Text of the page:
Tis the season where snook should also be crashing bait around spill-ways and sandbars up and along the Rivers of SWFL….It has been a really, really slow start in that regard. I have had days where we can land North of double-digits in regards to quantity, but I have yet to see a snook over 35″ be landed…and our summer is running out.. This was an everyday occurance last year…Here are a few photos from the iphone of snook season “so far” from the SWFL Rivers. Stay tuned – this will get good.
It has become tradition for good friend Capt. Tim Mahaffey (www.flatshead.com) and I to take a day to pursue and attempt a 5 fish slam on fly that to my knowledge has not been documented in the past. These 5 species are the most sought after gamefish in Islamorada; Tarpon, Snook, Redfish, Bonefish, and Permit. To achieve a feat like such would be the ultimate accomplishment, but to document this with professional cameras and a pro photographer will certainly raise the bar. Timing had to be perfect, the skiff had to be set up right, and the fly anglers on the skiff had to have their act together and be able to work well as a team poling and/or fishing.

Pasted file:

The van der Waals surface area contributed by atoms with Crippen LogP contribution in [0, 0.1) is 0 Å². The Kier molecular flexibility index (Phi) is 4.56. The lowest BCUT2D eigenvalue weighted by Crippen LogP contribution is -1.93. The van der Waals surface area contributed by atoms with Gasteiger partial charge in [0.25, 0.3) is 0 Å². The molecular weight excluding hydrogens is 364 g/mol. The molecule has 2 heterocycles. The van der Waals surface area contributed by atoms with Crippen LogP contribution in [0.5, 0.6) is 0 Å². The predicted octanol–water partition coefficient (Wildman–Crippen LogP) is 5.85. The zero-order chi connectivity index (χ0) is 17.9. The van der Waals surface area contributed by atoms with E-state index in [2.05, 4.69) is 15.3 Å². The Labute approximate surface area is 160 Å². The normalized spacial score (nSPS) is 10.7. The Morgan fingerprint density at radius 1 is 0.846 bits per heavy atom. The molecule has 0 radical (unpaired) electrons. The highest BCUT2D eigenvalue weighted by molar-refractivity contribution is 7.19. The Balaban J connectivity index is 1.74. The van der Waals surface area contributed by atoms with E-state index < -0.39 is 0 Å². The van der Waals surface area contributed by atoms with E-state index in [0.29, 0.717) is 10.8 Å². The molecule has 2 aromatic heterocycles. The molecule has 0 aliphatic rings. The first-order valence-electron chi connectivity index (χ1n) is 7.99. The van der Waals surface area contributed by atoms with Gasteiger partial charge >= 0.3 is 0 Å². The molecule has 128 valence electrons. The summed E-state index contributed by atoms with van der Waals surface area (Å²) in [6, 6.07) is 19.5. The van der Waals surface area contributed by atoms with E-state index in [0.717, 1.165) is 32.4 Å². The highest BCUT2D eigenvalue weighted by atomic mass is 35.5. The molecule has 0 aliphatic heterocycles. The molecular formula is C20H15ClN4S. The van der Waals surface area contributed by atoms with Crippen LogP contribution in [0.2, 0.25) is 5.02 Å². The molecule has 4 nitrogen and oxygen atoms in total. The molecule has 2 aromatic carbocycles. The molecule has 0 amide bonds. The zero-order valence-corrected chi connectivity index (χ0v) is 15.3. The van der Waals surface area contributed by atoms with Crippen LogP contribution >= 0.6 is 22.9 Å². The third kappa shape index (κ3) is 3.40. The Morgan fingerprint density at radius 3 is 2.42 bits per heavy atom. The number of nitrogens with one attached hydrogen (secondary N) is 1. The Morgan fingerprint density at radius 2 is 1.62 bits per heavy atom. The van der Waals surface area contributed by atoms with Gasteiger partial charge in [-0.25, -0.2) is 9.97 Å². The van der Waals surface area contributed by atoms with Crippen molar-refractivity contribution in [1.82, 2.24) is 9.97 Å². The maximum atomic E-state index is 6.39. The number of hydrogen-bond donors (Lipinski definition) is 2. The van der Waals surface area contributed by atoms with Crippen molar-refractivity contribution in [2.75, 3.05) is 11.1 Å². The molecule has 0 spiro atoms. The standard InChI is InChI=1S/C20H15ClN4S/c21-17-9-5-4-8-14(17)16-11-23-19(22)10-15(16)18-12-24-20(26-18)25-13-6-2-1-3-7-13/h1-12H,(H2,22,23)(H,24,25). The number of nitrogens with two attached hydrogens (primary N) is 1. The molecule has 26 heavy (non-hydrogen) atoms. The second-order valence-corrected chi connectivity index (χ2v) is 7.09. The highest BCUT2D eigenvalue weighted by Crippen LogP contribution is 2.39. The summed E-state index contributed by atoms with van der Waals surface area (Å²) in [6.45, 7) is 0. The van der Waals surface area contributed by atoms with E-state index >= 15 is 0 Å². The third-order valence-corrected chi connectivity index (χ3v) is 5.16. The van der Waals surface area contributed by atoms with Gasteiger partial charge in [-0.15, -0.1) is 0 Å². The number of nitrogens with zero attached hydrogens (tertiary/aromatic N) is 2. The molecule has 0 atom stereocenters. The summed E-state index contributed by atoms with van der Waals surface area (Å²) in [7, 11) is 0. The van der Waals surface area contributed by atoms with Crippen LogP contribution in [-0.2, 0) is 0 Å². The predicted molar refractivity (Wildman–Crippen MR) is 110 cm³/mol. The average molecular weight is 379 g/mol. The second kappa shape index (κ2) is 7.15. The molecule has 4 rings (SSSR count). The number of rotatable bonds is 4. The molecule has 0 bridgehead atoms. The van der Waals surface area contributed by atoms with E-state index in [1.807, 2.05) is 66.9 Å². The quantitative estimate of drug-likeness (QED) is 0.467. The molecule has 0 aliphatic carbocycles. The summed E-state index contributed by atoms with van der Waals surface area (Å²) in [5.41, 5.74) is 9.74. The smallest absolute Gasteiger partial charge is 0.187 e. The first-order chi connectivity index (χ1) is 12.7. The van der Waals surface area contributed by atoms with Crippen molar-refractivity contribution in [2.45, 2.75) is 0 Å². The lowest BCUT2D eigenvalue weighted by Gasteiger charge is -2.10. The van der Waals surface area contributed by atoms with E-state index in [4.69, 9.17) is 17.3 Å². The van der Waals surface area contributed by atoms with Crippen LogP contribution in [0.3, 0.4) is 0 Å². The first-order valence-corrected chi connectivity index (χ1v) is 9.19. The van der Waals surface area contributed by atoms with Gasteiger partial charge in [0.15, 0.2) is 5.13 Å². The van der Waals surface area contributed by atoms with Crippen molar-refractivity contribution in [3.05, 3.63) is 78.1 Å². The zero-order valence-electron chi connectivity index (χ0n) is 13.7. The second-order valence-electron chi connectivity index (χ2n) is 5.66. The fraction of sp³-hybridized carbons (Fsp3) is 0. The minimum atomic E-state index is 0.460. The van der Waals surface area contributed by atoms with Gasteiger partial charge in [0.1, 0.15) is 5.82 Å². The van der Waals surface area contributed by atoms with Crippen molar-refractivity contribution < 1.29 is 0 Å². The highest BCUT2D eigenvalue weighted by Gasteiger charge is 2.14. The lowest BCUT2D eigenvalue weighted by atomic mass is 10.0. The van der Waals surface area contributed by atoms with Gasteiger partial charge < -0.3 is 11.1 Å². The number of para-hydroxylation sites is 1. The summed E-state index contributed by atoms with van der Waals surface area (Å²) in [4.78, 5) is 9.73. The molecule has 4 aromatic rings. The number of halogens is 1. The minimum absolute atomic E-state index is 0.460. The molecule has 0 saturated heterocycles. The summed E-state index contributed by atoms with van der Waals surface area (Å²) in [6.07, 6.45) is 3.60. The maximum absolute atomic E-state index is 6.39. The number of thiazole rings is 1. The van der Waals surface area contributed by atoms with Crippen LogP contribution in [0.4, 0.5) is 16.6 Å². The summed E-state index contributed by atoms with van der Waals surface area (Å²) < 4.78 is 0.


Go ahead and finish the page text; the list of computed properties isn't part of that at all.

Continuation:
Our tools: My Mercury 115ProXs powered Maverick 18 Mirage flats boat, a range of old school and new school G Loomis fly rods, lots of different flies, and lady luck.